37,160

26,945

72.5%

22,948

61.8%

3,997

10.8%

Change

(2014-2016)

(6,672)

(3,289)

3.5% 

(2,489)

3.8% 

(820)

(0.2%) 

Relationship of Employment Outcomes to Bar Passage

Part of the continuing decline in the number of graduates in full-time, long-term bar passage required positions is attributable to the decline in the number and percentage of graduates passing the July bar exam, as reported by the NCBE in its annual statistics publications for each of the last four years.

Year

First-Time Bar Takers in July from ABA-Accredited Law Schools*

First-Time Bar Passers in July from ABA-Accredited Law Schools

July Pass Rate Among First-Time Takers from ABA-Accredited Law Schools

Number in FTLT Bar Passage Required Jobs

% of First-Time Passers in July from ABA-Accredited Law Schools in FTLT Bar Passage Required Jobs

2013

47,465

38,909

82%

25,902

66.6%

2014

44,282

34,333

78%

25,417

74%

2015

39,955

29,772

75%

23,687

79.6%

2016

35,623

26,443

74%

22,948

86.8%

*Note that the NCBE’s classification of first-time takers is over-inclusive in that it reflects not just graduates from May who are taking the bar exam for the first time in July, but also graduates from a prior year who might be taking the bar exam for the first-time in a given jurisdiction even if they have previously taken the bar exam in another jurisdiction. Thus first-time bar passers includes some people who are not part of the graduating cohort in a given year.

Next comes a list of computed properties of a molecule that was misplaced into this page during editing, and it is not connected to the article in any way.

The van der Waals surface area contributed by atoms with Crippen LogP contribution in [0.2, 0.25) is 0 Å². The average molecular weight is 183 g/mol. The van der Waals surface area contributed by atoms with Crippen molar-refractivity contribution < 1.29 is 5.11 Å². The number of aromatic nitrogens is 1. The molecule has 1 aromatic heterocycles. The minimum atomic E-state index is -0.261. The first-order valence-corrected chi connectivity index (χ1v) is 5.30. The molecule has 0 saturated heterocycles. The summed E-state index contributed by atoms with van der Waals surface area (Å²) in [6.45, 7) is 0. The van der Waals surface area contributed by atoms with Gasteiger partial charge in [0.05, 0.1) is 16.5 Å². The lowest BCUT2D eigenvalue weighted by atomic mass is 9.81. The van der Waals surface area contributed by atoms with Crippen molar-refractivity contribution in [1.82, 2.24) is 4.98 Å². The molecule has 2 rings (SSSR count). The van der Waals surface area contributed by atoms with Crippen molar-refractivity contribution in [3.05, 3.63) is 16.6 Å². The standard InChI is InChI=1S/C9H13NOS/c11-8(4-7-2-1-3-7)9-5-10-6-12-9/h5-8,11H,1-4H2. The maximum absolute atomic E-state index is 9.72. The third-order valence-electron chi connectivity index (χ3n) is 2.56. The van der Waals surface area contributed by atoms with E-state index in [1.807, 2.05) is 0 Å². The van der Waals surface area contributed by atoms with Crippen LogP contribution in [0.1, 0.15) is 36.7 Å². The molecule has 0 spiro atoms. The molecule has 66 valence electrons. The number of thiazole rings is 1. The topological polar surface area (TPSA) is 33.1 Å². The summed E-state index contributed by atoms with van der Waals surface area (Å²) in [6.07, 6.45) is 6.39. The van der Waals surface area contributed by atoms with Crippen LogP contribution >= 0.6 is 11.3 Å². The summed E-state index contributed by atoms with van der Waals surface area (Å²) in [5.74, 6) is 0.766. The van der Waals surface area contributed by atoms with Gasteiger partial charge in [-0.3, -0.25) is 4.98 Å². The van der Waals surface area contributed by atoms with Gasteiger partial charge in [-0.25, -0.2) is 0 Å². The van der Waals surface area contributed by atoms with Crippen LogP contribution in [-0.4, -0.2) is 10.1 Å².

In the three-year period, then, between 2013 and 2016, the number of first-time takers from ABA-accredited law schools taking the July bar exam who passed the exam and became eligible for jobs requiring bar passage declined by roughly 12,466, or by 32%. In that time period, however, the percentage of those eligible for full-time, long-term bar passage required positions who landed such positions has increased from 66.6% to 86.8% between 2013 and 2016.

Geographic Differences Worth Noting

Some geographic differences also are noteworthy. The percentage of graduates of all law schools in states with more than one law school who were in full-time, long-term, bar-passage-required or JD advantage jobs was over 80% in five states (Missouri (82.4%), New York (82.1%), Pennsylvania (81.9%), Tennessee (81.7%), Virginia (81%)). In nine states, however, it was less than 70% (Arizona (69.7%), Ohio (69.4%), Washington (67.8%), Michigan (66.3%), Louisiana (66.2%), Florida (65.5%), California (64.3%), Oregon (63.1%), North Carolina (59.6%)).

http://taxprof.typepad.com/taxprof_blog/2017/05/comparing-class-of-2016-employment-outcomes-with-class-of-2015-and-class-of-2014.html

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Comments

In three of the states with less than 70% of grads in FT, LT, BPR or JD advantage jobs, (Arizona, North Carolina, and Florida), those numbers were dragged down by the dreadful InfiLaw schools.

Posted by: anon JD/MD | May 12, 2017 6:00:47 AM